Tannins are an important nutritive component of faba bean for use as food and feed (Shazali 1990; Goyoaga et al. 2008; Kosinska et al. 2011) and are present mainly in the seed coat (Papadopoulos et al. 1985; Shazali 1990). It was found that faba beans with black seed coats contained lower tannin content than those with brown and purple seed coats. Similarly, Shazali (1990) reported that faba beans with a black seed coat exhibited a lower tannin content than those with dark brown, brown, light brown or white seed coats. Papadopoulos et al. (1985) reported that faba beans with a white seed coat were tannin-free but the darker the color, the greater the tannin content in the faba bean. This variability in faba bean tannin content has been assumed to be influenced by the genotype and by environmental factors (Kosinska et al. 2011; Baginsky et al. 2013). Previously, the predominant pigment in beige, black, brown, green, red, and violet faba bean seeds was found to be myricetin and anthocyanin (Nozzolillo et al. 1989). Our results suggest that seed coat color is not a good indicator of the tannin content of faba beans.

We observed significant differences in TPC and TFC between the different faba bean genotypes. The TFC and TPC in the seed of the PI430715 genotype were higher than those from the other genotypes. The TFC and TPC of all genotypes were also higher than those reported in the grain of faba beans by Boukhanouf et al. (2016), TFC (0.167 mg quercetin equivalent/g) and TPC (12 mg gallic acid equivalent/g). These differences may be related to the different genotypes and the analytical method (gallic acid equivalent) used. Ryu et al. (2017) have also reported that the PI430715 genotype is potentially the most suitable material for helping treat Parkinson’s disease because of its high levels of L-DOPA. L-DOPA, a phenolic compound with two hydroxyl groups, has been reported as the predominant secondary metabolite detected in faba beans (Shetty et al. 2003; Oomah et al. 2011; Hu et al. 2015). In additions, the PI430715 genotype was selected on the basis of high seed and biomass production after spring sowing in early March (Ryu et al. 2017). Our results suggest that PI430715 is potentially the most appropriate of the five faba bean genotypes for improving health benefits because of its high levels of TPC and TFC.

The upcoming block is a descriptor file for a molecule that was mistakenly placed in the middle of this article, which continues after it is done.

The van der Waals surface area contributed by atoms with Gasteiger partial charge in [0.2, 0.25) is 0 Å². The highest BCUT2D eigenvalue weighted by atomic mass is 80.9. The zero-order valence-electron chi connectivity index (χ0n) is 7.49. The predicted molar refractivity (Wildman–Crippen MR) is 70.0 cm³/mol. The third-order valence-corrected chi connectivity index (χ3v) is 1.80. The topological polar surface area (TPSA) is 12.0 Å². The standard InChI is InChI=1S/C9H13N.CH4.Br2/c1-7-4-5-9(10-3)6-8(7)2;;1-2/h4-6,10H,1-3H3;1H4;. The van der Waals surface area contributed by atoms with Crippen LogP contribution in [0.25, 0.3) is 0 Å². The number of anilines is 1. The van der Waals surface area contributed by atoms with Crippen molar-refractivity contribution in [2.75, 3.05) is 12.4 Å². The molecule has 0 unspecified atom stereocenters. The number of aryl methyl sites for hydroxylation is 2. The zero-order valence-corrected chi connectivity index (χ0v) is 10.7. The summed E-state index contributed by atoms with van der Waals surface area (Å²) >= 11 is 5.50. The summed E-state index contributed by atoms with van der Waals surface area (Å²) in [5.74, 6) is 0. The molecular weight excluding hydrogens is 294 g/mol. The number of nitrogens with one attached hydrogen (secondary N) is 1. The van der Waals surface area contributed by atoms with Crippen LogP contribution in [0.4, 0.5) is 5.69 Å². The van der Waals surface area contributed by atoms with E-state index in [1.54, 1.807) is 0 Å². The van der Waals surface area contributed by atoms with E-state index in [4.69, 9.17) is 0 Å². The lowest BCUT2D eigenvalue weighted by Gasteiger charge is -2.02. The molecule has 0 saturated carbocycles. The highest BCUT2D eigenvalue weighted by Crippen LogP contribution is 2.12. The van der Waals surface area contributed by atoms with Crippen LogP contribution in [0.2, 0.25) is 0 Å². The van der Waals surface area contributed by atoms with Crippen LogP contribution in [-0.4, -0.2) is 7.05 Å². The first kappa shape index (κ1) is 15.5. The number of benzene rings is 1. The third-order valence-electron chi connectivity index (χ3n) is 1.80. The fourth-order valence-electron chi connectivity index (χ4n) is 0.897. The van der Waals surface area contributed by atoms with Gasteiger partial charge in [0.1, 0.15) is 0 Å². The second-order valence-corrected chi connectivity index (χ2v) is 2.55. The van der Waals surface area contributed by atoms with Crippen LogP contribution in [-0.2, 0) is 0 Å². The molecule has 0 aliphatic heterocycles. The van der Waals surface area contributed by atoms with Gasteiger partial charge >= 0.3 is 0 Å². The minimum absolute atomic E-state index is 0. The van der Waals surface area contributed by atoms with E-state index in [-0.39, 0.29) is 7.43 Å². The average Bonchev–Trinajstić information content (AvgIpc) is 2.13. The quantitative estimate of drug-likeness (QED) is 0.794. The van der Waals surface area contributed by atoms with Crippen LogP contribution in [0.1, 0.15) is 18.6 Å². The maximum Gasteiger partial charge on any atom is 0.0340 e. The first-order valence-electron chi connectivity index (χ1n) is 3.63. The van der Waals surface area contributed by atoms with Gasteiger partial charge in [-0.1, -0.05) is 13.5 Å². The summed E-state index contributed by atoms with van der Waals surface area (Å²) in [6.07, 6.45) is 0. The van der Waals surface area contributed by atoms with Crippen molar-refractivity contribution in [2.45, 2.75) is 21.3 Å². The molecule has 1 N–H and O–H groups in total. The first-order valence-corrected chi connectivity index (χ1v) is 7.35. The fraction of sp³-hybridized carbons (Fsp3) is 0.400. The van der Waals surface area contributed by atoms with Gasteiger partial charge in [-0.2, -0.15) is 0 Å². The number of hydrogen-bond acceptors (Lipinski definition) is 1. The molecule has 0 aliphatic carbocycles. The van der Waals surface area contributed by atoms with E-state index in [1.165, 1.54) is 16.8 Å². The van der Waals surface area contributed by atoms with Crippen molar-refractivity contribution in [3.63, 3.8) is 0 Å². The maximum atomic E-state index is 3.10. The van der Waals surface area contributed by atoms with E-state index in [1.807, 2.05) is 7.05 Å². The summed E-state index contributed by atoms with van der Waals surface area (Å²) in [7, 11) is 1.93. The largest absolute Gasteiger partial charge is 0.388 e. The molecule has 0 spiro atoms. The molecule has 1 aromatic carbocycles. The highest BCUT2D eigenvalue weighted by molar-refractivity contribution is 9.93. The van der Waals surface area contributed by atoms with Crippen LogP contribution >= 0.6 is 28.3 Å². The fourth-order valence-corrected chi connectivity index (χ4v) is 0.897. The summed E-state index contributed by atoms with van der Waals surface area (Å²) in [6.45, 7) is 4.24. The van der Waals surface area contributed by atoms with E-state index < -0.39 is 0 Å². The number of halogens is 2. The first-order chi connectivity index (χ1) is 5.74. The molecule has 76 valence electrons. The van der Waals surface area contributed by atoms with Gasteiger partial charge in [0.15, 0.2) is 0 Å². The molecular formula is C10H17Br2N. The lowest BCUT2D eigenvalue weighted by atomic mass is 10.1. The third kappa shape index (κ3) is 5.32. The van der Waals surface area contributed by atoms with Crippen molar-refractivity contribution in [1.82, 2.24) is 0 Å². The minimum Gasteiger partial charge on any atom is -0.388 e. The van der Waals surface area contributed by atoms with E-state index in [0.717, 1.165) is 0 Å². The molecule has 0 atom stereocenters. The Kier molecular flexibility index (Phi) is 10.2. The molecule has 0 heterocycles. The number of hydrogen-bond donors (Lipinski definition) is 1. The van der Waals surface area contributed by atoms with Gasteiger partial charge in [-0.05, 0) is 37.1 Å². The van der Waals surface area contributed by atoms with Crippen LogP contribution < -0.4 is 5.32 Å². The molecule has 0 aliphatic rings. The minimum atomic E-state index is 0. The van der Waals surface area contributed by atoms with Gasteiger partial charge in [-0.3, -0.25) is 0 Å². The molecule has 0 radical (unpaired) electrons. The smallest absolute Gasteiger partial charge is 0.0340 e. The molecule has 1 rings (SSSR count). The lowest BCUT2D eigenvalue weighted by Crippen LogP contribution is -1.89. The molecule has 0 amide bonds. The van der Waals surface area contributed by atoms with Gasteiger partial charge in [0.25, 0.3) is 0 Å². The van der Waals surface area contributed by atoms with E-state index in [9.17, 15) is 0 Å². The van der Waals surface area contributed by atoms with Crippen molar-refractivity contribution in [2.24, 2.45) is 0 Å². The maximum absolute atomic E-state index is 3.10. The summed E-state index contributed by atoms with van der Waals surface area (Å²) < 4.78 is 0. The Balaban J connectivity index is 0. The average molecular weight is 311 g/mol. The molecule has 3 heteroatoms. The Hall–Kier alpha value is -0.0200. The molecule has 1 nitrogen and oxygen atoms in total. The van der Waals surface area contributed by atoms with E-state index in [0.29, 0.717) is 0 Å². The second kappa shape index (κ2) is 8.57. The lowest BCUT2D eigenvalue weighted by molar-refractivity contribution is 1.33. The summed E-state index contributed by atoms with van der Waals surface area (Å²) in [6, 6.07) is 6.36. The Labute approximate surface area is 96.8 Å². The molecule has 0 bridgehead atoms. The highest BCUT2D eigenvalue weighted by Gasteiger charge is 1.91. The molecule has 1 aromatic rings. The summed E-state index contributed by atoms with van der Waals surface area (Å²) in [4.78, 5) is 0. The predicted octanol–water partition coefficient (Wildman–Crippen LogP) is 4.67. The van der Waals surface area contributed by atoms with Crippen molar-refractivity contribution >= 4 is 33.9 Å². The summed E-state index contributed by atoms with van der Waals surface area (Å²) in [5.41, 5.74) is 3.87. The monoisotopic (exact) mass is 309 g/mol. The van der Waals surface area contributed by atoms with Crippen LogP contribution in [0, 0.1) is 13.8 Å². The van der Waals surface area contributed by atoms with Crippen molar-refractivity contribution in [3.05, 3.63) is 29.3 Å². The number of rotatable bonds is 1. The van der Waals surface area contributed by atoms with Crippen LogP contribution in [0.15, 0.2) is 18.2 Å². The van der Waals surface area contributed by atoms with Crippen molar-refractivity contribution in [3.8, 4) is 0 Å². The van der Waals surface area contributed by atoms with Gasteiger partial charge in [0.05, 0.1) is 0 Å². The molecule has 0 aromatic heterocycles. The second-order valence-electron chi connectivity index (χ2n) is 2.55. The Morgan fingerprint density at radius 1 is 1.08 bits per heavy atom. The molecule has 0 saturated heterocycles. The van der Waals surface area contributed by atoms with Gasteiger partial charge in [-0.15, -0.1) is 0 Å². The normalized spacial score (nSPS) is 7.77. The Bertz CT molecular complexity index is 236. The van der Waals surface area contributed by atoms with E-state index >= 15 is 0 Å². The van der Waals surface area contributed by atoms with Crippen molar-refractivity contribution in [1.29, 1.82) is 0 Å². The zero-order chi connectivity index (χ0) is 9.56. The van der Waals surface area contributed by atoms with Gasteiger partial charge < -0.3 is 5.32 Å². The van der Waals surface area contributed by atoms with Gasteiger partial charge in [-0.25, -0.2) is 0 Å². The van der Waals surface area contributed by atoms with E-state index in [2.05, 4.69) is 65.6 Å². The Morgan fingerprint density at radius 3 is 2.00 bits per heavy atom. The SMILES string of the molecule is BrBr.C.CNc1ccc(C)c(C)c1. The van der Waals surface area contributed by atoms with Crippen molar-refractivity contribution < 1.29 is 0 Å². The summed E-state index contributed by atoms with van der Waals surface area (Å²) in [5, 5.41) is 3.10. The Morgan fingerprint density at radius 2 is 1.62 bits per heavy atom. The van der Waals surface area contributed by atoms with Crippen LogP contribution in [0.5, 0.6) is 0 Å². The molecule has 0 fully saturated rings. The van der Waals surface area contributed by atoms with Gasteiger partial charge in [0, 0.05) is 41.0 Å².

In a previous study, proanthocyanidins have been shown to provide effective antioxidant activity in faba bean (Boukhanouf et al. 2016). These condensed tannins (proanthocyanidins) are oligomers or polymers of flavan-3-ols linked by carbon–carbon bonds (Shazali 1990; Kosinska et al. 2011; Baginsky et al. 2013). In the present study, the TPAC ranged from 0.162 (PI366039) to 0.271 mg/g (PI252004) with an average of 0.207 mg/g. These results were similar to those reported by Siah et al. (2014) for faba beans (0.13–0.23 mg/g). The most notable of the results of the present study were the high TPAC in the PI252004 and PI430715 genotypes. There was also a significant difference between TPC and TPAC for PI284345, which may have distorted the spectrophotometric analysis of the faba bean (Baginsky et al. 2013).

The phenolic compounds in faba beans, phenolic acids, catechin, flavonols, proanthocyanidins and anthocyanins, exhibit a great range of different structures (Siah et al. 2014). In the present study, the predominant compounds identified by LC-MS analysis in all faba bean genotypes were proanthocyanidins (prodelphinidin and catechin). Proanthocyanidins, phenolic compounds, are widely distributed in legume crops. Previous studies have reported that proanthocyanidins were the main phenolic compound in legume crops such as faba bean (Baginsky et al. 2013), soybean (Takahashi et al. 2005; Ito et al. 2013) and lentil bean (Xu and Chang 2007). Flavonols and flavones are important compounds because of their strongly antioxidative activity (Majewska et al. 2011). The predominant flavonols and flavones in the selected faba bean genotypes were myricetin, quercetin, apigenin, kaempferol, and luteolin-free aglycones or glycosides. This agreed with other studies on faba beans where the flavonols were mainly myricetin, kaempferol, and quercetin derivatives (Nozzolillo et al. 1989; Biginsky et al. 2013). The concentration and presence of phenolic compounds in crops is influenced by genetic and environment factors (Baginsky et al. 2013; Ryu et al. 2016). In the present study, all the genotypes were grown in the same field during the same season, so any differences observed in the levels of phenolic compounds between the genotypes probably reflected genotypic variation. Further studies that take account annual and environmental variation would be needed to quantify their influence on the phenolic composition of these genotypes.